Wednesday, October 17, 2007

Statistics for Pundits

The Washington Post's attractive conservative, George Will --

Under the [health insurance] bill that Democrats hope to pass over the president's veto tomorrow, states could extend eligibility to households earning $61,950. But America's median household income is $48,201. How can people above the median income be eligible for a program serving lower-income people?

This point goes around so many times so let's keep it simple. Suppose that the economy has 100 people and total income is $200. Suppose that 99 of the 100 people make $1 and the 100th person makes the remaining $101. One might reasonably define "lower income" as making $1. After all, there's one dude in the economy making more than everyone else combined. So in this setup, you can go all the way up to the 99th percentage point of the income distribution and still find a lower income person. Not just up to the 50th.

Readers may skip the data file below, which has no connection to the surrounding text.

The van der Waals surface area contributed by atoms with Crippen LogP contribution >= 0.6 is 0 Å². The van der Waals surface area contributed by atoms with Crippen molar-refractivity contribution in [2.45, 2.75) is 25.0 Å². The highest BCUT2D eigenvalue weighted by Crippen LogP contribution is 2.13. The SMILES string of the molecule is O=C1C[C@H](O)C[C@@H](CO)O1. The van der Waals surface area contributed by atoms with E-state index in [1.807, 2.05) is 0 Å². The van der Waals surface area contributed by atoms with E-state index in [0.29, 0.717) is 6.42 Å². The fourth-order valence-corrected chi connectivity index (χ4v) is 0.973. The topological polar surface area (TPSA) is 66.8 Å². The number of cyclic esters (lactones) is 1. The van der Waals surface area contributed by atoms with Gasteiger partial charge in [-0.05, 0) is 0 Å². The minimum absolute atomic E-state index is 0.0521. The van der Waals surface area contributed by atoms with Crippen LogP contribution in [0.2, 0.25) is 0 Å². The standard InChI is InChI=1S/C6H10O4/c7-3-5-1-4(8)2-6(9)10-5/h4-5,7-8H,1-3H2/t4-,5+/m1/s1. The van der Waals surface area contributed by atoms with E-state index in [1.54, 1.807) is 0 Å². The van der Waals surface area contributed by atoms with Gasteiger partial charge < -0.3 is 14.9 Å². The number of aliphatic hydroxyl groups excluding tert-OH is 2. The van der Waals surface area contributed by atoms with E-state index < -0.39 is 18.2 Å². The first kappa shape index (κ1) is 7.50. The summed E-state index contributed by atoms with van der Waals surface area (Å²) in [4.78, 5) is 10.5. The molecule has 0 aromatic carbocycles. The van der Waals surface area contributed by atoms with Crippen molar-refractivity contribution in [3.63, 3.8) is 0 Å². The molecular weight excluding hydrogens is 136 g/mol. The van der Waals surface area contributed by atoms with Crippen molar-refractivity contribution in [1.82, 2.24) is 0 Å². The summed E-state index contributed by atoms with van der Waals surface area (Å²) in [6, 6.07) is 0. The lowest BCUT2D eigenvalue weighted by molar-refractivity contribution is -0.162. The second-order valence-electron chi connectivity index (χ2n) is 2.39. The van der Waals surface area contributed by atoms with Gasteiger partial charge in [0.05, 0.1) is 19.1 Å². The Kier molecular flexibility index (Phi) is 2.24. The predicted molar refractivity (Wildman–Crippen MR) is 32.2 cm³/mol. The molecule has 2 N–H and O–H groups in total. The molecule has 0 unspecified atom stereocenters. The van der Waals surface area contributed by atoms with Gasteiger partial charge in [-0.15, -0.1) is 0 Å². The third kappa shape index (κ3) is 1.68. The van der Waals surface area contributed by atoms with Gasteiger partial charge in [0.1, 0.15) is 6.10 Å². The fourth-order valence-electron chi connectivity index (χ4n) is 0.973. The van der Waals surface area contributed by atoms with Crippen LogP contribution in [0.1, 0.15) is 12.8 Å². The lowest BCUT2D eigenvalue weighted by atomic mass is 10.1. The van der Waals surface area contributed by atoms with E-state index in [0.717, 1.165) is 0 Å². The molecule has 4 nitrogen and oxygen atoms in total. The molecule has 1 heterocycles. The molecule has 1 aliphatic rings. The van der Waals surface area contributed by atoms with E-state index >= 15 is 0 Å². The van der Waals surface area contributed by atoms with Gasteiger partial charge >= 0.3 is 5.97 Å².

That's an exaggerated example. But that's America. The income distribution is so skewed that one can be well above the median and still not that well off.

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